Despite the impending arrival of fast-fashion giants Uniqlo and Primark, Boston is in the midst of a luxury retail boom. The upscale clothier Vince announced that it will open a flagship store on Newbury Street on May 23, Italian retailer Bottega Veneta is opening a store at the Heritage on the Garden building this fall, and the ultra-luxe Hermés is expanding. Also moving into larger digs on Boylston Street is Anne Fontaine, the queen of the white shirt.
She opens her newly expanded store, with matte lacquered walls decorated with brass and satin glass, this week. It’s modeled after one of her concept stores in Paris. The new store not only reflects Boston’s growing retail cache, but also Fontaine’s growing line. She’s moved beyond white shirts into skirts, dresses, handbags, and now shoes. We spoke with Fontaine this week by phone as she was rushing around Paris.
Why she chose Boston as the city to open her first US boutique in 1998: “The Boston shop is very important for me. The city feels more European to me. It’s a good fit for my aesthtic. It’s difficult to explain. I love the city. It’s not huge. Boston feels like a more charming city, and many of the people are more kind. The attitude in Boston is very friendly. It’s very different from New York, so this is where I wanted to begin.”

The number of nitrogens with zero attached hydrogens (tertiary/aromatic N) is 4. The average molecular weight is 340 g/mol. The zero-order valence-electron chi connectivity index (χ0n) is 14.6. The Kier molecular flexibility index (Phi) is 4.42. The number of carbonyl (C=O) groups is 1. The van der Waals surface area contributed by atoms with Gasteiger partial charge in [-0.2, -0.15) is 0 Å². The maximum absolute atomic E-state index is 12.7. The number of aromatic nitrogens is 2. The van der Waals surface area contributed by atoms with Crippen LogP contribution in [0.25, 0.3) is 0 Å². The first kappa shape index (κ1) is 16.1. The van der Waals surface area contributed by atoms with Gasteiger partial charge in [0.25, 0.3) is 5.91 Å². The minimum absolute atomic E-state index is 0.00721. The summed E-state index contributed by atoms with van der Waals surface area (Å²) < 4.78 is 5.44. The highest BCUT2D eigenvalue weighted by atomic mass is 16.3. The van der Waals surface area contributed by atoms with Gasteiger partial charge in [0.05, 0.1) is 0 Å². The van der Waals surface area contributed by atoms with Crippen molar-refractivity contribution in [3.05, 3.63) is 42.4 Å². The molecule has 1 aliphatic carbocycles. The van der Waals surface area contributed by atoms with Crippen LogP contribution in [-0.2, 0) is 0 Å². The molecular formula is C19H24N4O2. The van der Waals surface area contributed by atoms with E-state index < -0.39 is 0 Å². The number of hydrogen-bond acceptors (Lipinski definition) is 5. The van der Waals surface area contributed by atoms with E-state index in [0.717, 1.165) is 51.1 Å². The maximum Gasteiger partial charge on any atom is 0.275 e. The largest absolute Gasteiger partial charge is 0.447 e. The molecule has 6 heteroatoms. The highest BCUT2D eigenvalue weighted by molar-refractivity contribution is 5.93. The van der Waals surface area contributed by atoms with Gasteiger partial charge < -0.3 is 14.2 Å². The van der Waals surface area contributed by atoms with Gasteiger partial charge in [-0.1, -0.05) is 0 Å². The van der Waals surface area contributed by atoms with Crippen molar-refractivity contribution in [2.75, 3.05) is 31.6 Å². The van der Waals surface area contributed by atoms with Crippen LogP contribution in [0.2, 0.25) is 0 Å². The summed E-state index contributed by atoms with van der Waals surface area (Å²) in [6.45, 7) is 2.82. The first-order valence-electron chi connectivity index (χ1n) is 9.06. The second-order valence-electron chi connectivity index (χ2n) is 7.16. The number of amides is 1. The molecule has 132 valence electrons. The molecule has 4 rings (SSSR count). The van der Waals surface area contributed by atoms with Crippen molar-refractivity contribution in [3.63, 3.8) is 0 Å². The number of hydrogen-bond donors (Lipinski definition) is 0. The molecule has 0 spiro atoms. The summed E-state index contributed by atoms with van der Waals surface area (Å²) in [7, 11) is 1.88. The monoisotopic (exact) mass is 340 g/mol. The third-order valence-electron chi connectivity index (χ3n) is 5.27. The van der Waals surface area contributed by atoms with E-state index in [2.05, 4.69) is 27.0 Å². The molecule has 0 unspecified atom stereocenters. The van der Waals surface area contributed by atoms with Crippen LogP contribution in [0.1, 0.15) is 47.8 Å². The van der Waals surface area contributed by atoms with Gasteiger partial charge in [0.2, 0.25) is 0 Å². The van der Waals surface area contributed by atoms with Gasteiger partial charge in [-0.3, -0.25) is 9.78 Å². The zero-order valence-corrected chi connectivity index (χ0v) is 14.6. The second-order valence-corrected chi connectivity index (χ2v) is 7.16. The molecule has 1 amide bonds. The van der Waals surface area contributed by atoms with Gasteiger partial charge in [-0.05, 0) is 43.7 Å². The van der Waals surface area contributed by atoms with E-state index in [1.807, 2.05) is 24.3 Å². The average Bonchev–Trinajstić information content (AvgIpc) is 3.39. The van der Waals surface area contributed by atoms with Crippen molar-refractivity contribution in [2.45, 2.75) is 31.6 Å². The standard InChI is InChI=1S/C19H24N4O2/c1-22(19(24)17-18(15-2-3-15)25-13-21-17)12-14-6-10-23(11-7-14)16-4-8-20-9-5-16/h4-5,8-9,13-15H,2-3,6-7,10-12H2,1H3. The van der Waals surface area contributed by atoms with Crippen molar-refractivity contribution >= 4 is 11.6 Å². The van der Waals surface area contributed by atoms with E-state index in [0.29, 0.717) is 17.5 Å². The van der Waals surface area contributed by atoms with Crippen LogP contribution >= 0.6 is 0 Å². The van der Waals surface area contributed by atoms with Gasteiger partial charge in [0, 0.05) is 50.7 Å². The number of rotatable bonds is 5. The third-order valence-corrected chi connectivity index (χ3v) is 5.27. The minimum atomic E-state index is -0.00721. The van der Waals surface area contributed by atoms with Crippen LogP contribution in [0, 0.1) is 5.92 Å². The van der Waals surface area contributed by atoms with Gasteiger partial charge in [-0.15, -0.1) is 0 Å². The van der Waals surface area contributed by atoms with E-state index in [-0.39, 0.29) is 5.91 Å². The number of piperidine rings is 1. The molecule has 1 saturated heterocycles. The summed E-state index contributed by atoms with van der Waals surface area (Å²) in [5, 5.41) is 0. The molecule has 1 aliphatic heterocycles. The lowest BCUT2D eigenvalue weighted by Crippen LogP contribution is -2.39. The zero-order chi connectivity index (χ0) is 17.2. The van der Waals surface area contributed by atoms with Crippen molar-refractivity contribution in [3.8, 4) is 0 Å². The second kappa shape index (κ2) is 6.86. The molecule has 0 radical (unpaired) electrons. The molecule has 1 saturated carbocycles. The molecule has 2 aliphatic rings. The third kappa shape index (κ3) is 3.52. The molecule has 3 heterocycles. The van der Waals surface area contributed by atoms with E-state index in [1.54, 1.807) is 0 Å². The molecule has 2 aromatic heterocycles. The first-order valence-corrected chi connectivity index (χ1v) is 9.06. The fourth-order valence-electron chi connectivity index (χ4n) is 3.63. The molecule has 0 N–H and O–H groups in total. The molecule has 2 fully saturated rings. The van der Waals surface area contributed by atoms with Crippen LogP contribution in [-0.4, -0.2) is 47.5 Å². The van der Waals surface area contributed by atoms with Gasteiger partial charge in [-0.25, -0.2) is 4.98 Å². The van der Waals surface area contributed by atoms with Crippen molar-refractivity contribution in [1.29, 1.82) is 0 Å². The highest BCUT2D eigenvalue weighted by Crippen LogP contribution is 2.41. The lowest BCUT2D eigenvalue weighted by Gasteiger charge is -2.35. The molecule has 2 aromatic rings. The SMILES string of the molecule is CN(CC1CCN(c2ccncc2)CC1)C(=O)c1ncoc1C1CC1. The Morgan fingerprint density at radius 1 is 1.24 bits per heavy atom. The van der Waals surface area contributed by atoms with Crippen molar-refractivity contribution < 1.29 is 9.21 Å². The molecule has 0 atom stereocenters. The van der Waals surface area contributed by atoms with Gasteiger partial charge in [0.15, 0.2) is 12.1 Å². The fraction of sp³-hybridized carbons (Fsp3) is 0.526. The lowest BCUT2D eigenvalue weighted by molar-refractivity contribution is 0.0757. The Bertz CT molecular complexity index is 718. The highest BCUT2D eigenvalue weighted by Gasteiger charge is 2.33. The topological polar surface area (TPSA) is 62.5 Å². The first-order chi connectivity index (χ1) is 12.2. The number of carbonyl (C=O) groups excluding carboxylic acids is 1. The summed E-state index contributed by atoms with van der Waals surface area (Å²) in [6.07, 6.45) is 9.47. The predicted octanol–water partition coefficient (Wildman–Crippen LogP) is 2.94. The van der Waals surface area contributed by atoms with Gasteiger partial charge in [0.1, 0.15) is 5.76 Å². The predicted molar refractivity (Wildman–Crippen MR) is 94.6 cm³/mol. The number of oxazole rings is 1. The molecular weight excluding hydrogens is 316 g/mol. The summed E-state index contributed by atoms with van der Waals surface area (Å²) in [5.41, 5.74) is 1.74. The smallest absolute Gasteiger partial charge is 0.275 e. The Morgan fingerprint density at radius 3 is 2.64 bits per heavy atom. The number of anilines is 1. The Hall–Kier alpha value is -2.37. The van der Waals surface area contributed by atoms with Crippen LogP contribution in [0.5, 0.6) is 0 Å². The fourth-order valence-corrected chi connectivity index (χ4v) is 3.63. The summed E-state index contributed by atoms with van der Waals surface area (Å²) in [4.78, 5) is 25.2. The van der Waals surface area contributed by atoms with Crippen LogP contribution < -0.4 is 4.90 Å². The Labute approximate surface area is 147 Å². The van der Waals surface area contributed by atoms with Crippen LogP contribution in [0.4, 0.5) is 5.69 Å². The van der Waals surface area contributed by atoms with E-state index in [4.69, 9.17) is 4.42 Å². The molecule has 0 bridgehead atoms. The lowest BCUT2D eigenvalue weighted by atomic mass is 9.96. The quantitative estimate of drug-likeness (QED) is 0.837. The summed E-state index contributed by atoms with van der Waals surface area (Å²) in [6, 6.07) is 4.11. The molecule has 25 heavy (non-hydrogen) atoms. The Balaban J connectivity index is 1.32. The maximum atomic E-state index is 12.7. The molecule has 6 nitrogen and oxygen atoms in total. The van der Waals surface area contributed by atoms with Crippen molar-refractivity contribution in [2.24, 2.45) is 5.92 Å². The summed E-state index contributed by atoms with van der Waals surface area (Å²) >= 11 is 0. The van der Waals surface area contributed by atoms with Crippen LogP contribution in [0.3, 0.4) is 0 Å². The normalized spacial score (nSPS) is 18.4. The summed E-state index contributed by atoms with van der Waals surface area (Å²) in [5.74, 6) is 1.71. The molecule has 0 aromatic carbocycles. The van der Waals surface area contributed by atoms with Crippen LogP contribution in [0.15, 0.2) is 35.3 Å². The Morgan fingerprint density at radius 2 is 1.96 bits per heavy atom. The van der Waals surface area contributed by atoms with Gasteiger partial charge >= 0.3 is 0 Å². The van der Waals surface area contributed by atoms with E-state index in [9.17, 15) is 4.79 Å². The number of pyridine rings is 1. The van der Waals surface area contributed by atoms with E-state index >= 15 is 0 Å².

Why she’s expanded her line to sell more than white shirts: “My clients asked me to do more, because they really like my style. They said to me, ‘Anne, please do more than shirts, because she I love the shape of your blouse. Make a dress, make a skirt. Please make pants.’ They said ‘I love your ideas.’ In the beginning, I put a collection of collars in the window of my shop. It was just for presentation, for the window. And my customers wanted to buy these collars. So now I’m selling them. Now it’s pants and skirts. I’m also making a limited edition line, it’s more like couture, called Les Precieuses.”
Why she was inspired to start making her white shirts: I never found something to suit me. I designed my own white shirts by accident. I moved to France [from Brazil] when I was 18 to study biology and never intended to become a fashion designer. My husband’s family owned a shirt factory in the early 1990s. The decision to start our own brand was mostly to preserve the artisans in France. The concept of all white began one day when I went into my mother-in-law’s attic. I came across an old trunk where I found only white shirts that my husband’s family had produced for other brands. From that moment I knew we had to create white shirts only. It made so much sense for me as my love for white comes from my homeland of Brazil, where white is the color of happiness.